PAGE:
- Golden Corral coming to Cape; may hire 100 workers (7/21/16)10
- Area groups working together to reintroduce elk in Missouri (7/18/16)1
- Woman sleeping in car accused of attacking Cape officer (7/26/16)13
- Prosecutor says shooting by state trooper was justified (7/24/16)15
- Former Scott City mayor refutes claims made about loss of curbside recycling pickup (7/26/16)
- Hastings in Cape closing (7/22/16)5
- Governor signs Rep. Swan bill that equalizes child-custody criteria (7/6/16)5
- Suspect in downtown Cape shooting ID'd in court (7/20/16)2
- City may spend extra park tax money on Cape Splash, skate park, other projects (7/25/16)10
- Jackson's former police dog euthanized Monday (7/21/16)2
Tropical Storm Hanna's floods cause chaos, desperation in Haiti
GONAIVES, Haiti -- Floodwaters frustrated efforts by Argentine peacekeepers to distribute food at orphanages marooned by Tropical Storm Hanna on Thursday. They hunkered down in their base as desperate people begged for food and water outside the gates.
A Haitian politician struggling to gauge the extent of the damage in Haiti's fourth-largest city helicoptered into the U.N. compound and said the situation is critical.
"If they don't have food, it can be dangerous," Sen. Youri Latortue said Thursday after arriving from Haiti's capital. "They can't wait."
Half the homes in the low-lying city of 160,000 remain flooded in Hanna's wake, estimated Lt. Sergio Hoj, spokesman for the Argentine battalion.
Some 250,000 people are affected in the Gonaives region, including 70,000 in 150 shelters across the city, according to an international official who spoke on condition of anonymity because he was not authorized to release the information.
The official death toll rose to 61 Thursday as Hanna finally moved north with near-hurricane winds on a path toward the southeastern U.S. coast. But there was no way of knowing how many people might be dead in the chaos, or how many had been driven from their homes.
And forecasters warned that Hurricane Ike could hit the Western hemisphere's poorest country next week.
Gonaives lies in a flat river plain between the ocean and deforested mountains that run with mud even in light rains. Hanna swirled over Haiti for four days, dumping vast amounts of water, blowing down fruit trees and ruining stores of food as it swamped tin-roofed houses.
Many of the thousands of people who fled to rooftops, balconies and higher ground have gone without food for days, and safe drinking water was in short supply as the fetid carcasses of drowned farm animals bobbed in soupy floodwaters.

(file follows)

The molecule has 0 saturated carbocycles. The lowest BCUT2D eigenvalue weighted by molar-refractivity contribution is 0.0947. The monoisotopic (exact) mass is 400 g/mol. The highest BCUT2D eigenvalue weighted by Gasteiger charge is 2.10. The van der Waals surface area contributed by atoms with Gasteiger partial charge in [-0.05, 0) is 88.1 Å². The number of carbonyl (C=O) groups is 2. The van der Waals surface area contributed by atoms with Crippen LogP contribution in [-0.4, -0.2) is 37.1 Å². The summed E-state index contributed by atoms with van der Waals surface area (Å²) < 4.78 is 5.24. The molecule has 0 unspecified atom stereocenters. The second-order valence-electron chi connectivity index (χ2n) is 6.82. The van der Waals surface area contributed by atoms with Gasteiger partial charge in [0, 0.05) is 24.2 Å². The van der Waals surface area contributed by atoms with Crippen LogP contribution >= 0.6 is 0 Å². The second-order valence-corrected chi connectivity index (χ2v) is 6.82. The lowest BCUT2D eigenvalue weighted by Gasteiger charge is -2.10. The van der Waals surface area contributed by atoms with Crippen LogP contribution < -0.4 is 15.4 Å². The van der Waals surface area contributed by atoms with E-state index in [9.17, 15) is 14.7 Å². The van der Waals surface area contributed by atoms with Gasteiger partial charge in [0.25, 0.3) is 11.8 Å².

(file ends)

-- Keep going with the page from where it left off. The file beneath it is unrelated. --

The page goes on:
Businesses were closed -- both because of flooding and for fear of looting.
People in water up to their knees shouted to peacekeepers to give them drinking water, and women on balconies waved empty pots and spoons.
The Argentine soldiers have plucked residents from rooftops that were the only visible parts of their houses, but had little capacity to deliver food and water.
"It is a great movement of panic in the city," Interior Minister Paul Antoine Bien-Aime said from a U.N. speedboat.
The Gonaives area accounted for most of the 2,000 victims of Tropical Storm Jeanne in 2004. Some residents said the current flooding was at least as bad.
"This is worse than Jeanne," said Carol Jerome, who fled from Gonaives on Tuesday.
Haiti's government has few resources to help. Rescue convoys have been blocked by huge lakes that formed over every road into town. Associated Press journalists rode in with the first group of U.N. troops to reach the city aboard Zodiac boats.
The U.S. Embassy in Port-au-Prince declared a disaster situation, freeing $100,000 in emergency aid, spokeswoman Mari Tolliver said. She said hygiene kits, plastic sheeting and water jugs for up to 5,000 families were expected to arrive from Miami on Thursday, but the biggest problem is reaching the victims.
Food for the Poor managed to get a shipment of food and water to Gonaives on Thursday, and expects to distribute rice, beans, clothes, boots and generators in the next couple of days.
"The situation in Gonaives is catastrophic," Daniel Rouzier, Haiti chairman of the Florida-based not-for-profit, wrote in an e-mail. "We, just like the rest of the victims ... have limited mobility. You can't float a boat, drive a truck or fly anything to the victims."
He said waters have receded in some places, leaving behind an almost a 2-meter (7-foot) high wall of mud.
"Please note that thousands of people have not had a sip of water in 36 hours," he wrote.
That includes about 1,500 people huddled in a shelter nicknamed the "Haiti Hilton," where Jezula Preval was caring for her healthy baby boy, born Tuesday night after floodwaters swallowed her house. "I lost everything, even the baby's clothes," she said.
The situation was dire elsewhere in Haiti as well. Floodwaters swamped a hospital near southwestern Les Cayes, and nurses moved patients to higher floors. At least 5,000 people in Les Cayes were in shelters, said Jean-Renand Valiere, a coordinator for the civil protection department.
Associated Press Writer Danica Coto in Puerto Rico contributed to this report.